Days before Nebraska’s season opener against Arkansas State, Tanner Lee said he couldn’t wait to take his first hit after nearly 22 months without playing.
Through two games, Huskers offensive coaches wish the redshirt junior quarterback wasn’t taking contact quite as often as he is.
The numbers aren’t terrible — Lee’s been sacked four times and hit four other times, according to official stats — but the collective thought is that NU should be protecting Lee better.
“Not good enough, obviously,” offensive line coach Mike Cavanaugh said when asked about allowing three sacks and two hits at Oregon. “We gave up too many hits on the quarterback and three sacks, so we’ve got to get a lot better there.”
“Some good, some bad,” observed offensive coordinator Danny Langsdorf. “It was inconsistent. I just think we’re getting hit too many times. Part of the protection is making sure the backs and tight ends are doing their part in their role, whether it’s a blitzing linebacker or chipping an end on their way out. The quarterback’s got to get rid of the ball. It’s a whole protection unit.”
Sound protection begins with communicating along the front line. Communication begins with junior center Cole Conrad, a Fremont native who is playing the position for the first time after starting five games at right tackle in 2016.
“It’s huge, but you have to have communication whether you’re a center, tackle or guard,” Conrad said. “Definitely at center you’ve got to see some more things, what they’re doing. You’ve got to be the general out there. You’ve got to be the guy that’s pointing everything out and redirecting the line calls and things like that.”
Even with a first-time center and redshirt freshman Matt Farniok making his debut against the Ducks, junior left guard Jerald Foster thought the unit communicated well at Autzen Stadium.
“I feel like we were able to talk, able to figure each other out,” he said. “I think we did a great job with it.”
Indeed, the Huskers appeared caught off-guard only rarely against Oregon’s 3-4 defense. Oftentimes, as Conrad points out, it’s a team effort.
“I’ve got a lot of help behind me,” he said. “Tanner does a great job if he’s seeing something. My line, too. … They all do a great job of pointing things out and just helping me, making it a little easier, for sure.”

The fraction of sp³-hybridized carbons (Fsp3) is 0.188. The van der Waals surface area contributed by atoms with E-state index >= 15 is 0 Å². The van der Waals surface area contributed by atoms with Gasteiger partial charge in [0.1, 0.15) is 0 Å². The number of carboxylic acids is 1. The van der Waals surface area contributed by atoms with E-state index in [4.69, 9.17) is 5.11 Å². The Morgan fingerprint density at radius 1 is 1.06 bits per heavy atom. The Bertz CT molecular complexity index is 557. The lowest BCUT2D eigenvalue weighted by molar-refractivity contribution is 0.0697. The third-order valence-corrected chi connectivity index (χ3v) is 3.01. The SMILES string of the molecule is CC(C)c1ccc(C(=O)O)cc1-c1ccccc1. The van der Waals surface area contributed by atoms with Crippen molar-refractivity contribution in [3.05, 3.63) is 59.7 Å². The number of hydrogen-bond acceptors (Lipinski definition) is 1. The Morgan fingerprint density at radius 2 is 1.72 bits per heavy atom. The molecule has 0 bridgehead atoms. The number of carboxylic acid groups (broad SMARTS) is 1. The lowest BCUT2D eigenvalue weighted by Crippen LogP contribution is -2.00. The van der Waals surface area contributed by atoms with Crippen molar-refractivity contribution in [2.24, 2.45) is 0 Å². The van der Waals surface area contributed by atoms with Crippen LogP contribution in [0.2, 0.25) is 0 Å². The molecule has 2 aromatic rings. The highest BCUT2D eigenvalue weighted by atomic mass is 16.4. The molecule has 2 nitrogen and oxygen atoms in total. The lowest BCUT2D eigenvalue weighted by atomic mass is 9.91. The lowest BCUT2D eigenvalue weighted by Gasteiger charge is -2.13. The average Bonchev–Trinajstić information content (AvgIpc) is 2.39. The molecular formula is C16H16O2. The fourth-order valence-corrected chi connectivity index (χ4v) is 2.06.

A perfect example came on Lee’s third-quarter touchdown pass to junior Stanley Morgan. Left tackle Nick Gates and Foster both signaled to Lee when the Ducks showed pressure to the offense’s left. When the corner crashed down before the snap, Conrad also pointed him out to help Lee. Oregon brought four men off the side and seven total, but blew the coverage and left nobody with Morgan. Even with the wide open receiver, though, Lee may not have had time to get rid of the ball if running back Mikale Wilbon hadn’t abandoned a run fake and dove to at least partially impede a free-rushing defensive tackle.
“Cole starts (the communication), and then it’s got to get echoed down whether it’s pass pro or run,” Cavanaugh said. “You’ll see a lot of hand signals going on and different things.”
Identifying and solving rushes on the fly is not easy, but Conrad said he thinks he’s starting to get the hang of it.
“It’s slowed down for sure,” he said. “Start of fall camp, it was kind of spinning at times, but it’s definitely slowing down.”
It hasn’t been all pretty, though.
The Huskers got lucky when Oregon outside linebacker Justin Hollins went right between Gates and Foster in the fourth quarter, sacking Lee and knocking the ball free. Gates moved outside and Foster saw Hollins late, though Gates alertly fell on the loose ball to keep NU’s final scoring drive alive.
The offense was not as fortunate on the final drive. Tight end Tyler Hoppes had a tough assignment, coming across the formation to his right to block Ducks outside linebacker Jonah Moi. Hoppes got there in time but was pushed back into Lee. Moi hit Lee’s arm on the release, the ball fluttered and was intercepted.
“It’s hard, but that’s what we’re doing,” Cavanaugh said flatly of Hoppes’ assignment.
Pass protection, as Langsdorf said, has many components. Lee often had a clean pocket to work with on play-action passes, thanks in part to a productive running game. As the game drew late and NU trailed, Oregon's front had more success making him uncomfortable. Lee was 4-of-13 passing in the final quarter with two turnovers.
Overall, Cavanaugh graded his unit’s performance as “just average.”
“Protecting Tanner is everybody’s job,” said head coach Mike Riley. “There are line calls that are made, there’s recognition by the backs, and sometimes the tight ends are involved. Everybody has to do their job. And it’s not easy. You’re going to see all the stuff so you’ve got to be good at it. The quarterback has to make a quick decision a lot of times.
“We’ve done OK, but we can be better.”